Q. Why did you and your colleagues start the EVTM Symposium?

Hörer: Many trauma congresses have a small amount of information about using endovascular tools to treat bleeding patients. But most of the time this information is quite old and not up to date with new technologies. The EVTM Symposium is the only conference dedicated to endovascular resuscitation and new technologies and data in this area.

We held our first EVTM Symposium in 2017 in Sweden. This first event was such a great success that we immediately began planning the second European EVTM Symposium, which will take place in June 2018.

But meanwhile I suggested to some contacts in the United States that they consider hosting a similar event sometime in the future. As it turned out, there was a strong demand from our American colleagues to do a U.S. event right away. So we are launching the Pan-American EVTM Symposium in 2018. And that will take place February 8 and 9 in Houston. Both events will be available via live feed on the internet, which is unique.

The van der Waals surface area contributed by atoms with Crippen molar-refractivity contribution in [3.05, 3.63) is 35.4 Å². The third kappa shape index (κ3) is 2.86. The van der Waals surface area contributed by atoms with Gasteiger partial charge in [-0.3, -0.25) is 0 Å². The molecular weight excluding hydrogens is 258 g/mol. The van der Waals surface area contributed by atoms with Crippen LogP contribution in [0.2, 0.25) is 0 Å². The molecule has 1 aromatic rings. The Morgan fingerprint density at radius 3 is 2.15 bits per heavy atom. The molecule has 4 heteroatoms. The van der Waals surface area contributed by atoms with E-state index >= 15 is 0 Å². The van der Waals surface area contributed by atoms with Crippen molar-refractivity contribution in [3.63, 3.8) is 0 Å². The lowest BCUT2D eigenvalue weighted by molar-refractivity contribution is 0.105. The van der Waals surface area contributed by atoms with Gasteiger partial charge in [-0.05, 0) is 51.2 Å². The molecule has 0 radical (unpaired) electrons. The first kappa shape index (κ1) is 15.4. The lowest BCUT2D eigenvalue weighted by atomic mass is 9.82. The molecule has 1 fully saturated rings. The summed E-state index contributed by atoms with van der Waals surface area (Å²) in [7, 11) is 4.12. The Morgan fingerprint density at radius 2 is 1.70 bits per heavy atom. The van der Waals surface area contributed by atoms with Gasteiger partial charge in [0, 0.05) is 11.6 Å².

As I said, this symposium is the only congress dedicated to endovascular resuscitation. It’s also the only event where you can find people speaking about solving bleeding problems in a multidisciplinary way.

Q. What specialties should come together to provide multidisciplinary bleeding control?

Hörer: Endovascular trauma management naturally leads to a multidisciplinary way of thinking. In my institution, it includes trauma surgeons, vascular surgeons, general surgeons, anesthesiologists, and interventional radiologists. And of course the problems don’t stop after surgery, so the multidisciplinary team also includes ICU and rehabilitation staff. It also includes prehospital providers, helicopter EMS and military medics who bring the patients in.

But it also depends where you work. In Europe, for example, the trauma surgeon operates but maybe does not take care of the patient on day two and day three (it’s the ICU people). In other countries, there are some very advanced team approaches. I know of a team in Israel where a trauma surgeon leads the process but there is a dedicated radiologist on call to put the REBOA in. So far they have done 12 cases working in this model.